Fran said, “But he always has been cocky. I hope this reins him in for a while.” She hooked her arm through Sanna’s arm, the one she had pulled out of its coat sleeve. “Do leave your jacket off, Taivas. It’s much cooler.”

They were near the house by this point, and Axel said, “I promised to let Mrs. Yeardley know if I found anything out about the company while I was out. I don’t see her in the yard…”

Fiola strode up the walkway and tapped on the cottage door. When the door opened, Fiola said, “Good morning, Jen. Yes, the officers are taking care of the reports, but they shouldn’t be long. Oh, no, no trouble. See you tonight.” Then she came back. “All done.”

“Thanks, Fiola.”

“We don’t want to start another round of rumor,” the girl said dryly.

“Rumor?” Sarlota asked. 

“When we first arrived, I wasn’t aware,” Axel said, “that it was considered questionable for me to stop at the door when all the neighbors knew Aug was away from home. I only went to ask her about the trash collection schedule, because the girls were out with the company.”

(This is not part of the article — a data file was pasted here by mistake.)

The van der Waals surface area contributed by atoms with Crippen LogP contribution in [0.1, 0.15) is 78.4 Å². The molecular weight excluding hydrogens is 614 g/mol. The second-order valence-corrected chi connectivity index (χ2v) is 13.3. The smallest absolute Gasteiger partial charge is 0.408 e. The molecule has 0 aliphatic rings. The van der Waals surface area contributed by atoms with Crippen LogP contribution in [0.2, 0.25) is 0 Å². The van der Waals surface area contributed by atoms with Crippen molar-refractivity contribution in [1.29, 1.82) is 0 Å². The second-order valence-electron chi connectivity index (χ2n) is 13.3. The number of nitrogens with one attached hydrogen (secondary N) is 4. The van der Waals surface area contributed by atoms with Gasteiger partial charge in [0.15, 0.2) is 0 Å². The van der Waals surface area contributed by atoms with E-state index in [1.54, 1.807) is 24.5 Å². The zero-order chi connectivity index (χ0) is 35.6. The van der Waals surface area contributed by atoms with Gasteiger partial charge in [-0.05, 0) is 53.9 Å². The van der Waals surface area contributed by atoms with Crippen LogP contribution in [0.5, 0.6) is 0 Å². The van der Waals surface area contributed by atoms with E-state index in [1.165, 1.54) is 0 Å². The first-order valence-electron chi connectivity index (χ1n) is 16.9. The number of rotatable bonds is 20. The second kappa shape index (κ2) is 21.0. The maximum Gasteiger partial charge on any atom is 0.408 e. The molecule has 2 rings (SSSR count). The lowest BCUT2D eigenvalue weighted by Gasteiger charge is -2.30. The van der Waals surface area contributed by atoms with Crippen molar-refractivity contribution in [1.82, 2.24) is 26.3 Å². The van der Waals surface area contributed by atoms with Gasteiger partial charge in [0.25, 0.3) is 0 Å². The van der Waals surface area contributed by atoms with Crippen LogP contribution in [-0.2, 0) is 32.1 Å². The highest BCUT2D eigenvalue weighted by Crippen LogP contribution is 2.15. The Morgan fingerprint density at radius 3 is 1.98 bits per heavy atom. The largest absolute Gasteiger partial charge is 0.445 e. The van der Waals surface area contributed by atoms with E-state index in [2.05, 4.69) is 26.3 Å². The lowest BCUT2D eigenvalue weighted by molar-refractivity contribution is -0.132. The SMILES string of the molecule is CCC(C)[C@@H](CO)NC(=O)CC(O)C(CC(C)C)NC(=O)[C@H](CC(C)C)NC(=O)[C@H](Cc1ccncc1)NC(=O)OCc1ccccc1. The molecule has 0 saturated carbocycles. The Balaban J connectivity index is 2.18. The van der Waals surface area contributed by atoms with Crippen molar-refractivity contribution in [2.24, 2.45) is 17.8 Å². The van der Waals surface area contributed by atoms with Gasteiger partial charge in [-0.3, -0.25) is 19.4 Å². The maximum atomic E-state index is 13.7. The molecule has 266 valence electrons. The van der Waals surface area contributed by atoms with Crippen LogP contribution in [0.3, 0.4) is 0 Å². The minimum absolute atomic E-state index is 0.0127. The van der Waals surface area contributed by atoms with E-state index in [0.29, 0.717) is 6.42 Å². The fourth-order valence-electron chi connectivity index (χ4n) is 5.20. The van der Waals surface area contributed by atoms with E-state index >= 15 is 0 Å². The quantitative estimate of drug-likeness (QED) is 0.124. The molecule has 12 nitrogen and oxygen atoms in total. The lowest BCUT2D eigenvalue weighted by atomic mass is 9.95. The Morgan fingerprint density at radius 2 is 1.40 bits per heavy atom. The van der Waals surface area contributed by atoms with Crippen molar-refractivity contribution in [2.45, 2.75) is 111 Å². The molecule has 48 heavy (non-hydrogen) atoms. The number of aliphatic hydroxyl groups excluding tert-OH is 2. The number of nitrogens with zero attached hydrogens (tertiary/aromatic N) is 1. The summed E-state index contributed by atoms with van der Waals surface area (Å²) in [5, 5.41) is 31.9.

Sarlota said, “What happened?”

“Within a quarter of an hour, I received five visitors, one after the other, all supposedly calling on Nana Friga but actually calling to scold me for bringing the reputation of a virtuous married woman under suspicion,” Axel replied with a flush of reminiscence. “No, that isn’t quite accurate. Four of them were there to scold. One was Edmund Haigh’s sister Maggie, who come to laugh at my mistake and commiserate with me over the response.”

“Maggie is great,” said Fran. “Nothing fazes her.”

Herrie added, “Army widow. She knows how it is.”